The National Sleep Foundation makes the following recommendations for the number of hours of sleep required each night: older and younger adults need 7 to 9 hours; teens (14-17 years of age) need 8 to 10 hours. School-age children (6-13 years of age) need 9-11 hours; preschoolers (3-5 years of age) need 10-13 hours; toddlers (1-2 years of age) need 11-14 hours; infants (4-11 months of age) need 12-15 hours; and newborns (0-3 months of age) need 14-17 hours.

 

April 4, 2020

CoViD-19. Yes, stay at home as mandated, but don’t just sit there, stay active: exercise in your home & outdoors whenever & wherever it is safe to do so. Getting outdoors in the fresh air & sunlight helps maintain lung health (CoViD-19 attacks the respiratory system). The ultraviolet (UV) light weakens the virus, & you produce Vitamin D which helps us absorb nutrients like calcium & iron, & can signal to certain immune cells that it’s time to get to work to fight off infection when needed. So get outside & also open up your windows whenever & wherever it is safe to do so.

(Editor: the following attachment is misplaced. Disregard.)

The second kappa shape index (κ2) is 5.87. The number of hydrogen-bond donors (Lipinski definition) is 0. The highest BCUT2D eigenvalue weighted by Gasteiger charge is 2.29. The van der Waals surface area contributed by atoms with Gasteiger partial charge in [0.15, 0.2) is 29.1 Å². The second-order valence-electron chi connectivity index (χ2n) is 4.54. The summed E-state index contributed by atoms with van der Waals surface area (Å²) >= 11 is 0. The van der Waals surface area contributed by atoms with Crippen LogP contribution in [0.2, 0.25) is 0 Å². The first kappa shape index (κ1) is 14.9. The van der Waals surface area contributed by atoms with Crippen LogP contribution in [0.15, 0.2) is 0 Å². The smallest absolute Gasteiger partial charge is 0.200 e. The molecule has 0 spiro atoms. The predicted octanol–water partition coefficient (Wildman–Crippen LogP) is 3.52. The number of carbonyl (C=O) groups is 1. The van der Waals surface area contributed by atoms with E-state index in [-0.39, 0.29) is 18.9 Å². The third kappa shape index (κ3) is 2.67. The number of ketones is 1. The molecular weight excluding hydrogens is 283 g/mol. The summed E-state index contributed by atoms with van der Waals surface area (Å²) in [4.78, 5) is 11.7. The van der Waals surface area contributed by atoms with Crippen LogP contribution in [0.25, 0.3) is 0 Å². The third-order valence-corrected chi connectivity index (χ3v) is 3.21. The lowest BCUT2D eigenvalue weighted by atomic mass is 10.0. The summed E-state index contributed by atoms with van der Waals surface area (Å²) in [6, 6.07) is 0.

March 28, 2020

CoViD-19 (Coronavirus Disease-2019) 

Keep your immune system boosted. A diet rich in fruits, vegetables, and quality proteins is a foundation for a healthy immune system. Also, studies have shown that eating a sugary snack or sugary meal can depress the immune system for several hours, creating a window of time during which it is easier to get an infection. Avoiding excessive sugar can keep the immune system working at the level needed to fend off infections like CoViD-19. As always, stay well hydrated - drink plenty of room temperature or warm fluids throughout the day (eg, WATER, herbal tea, and soup).

 

March 21, 2020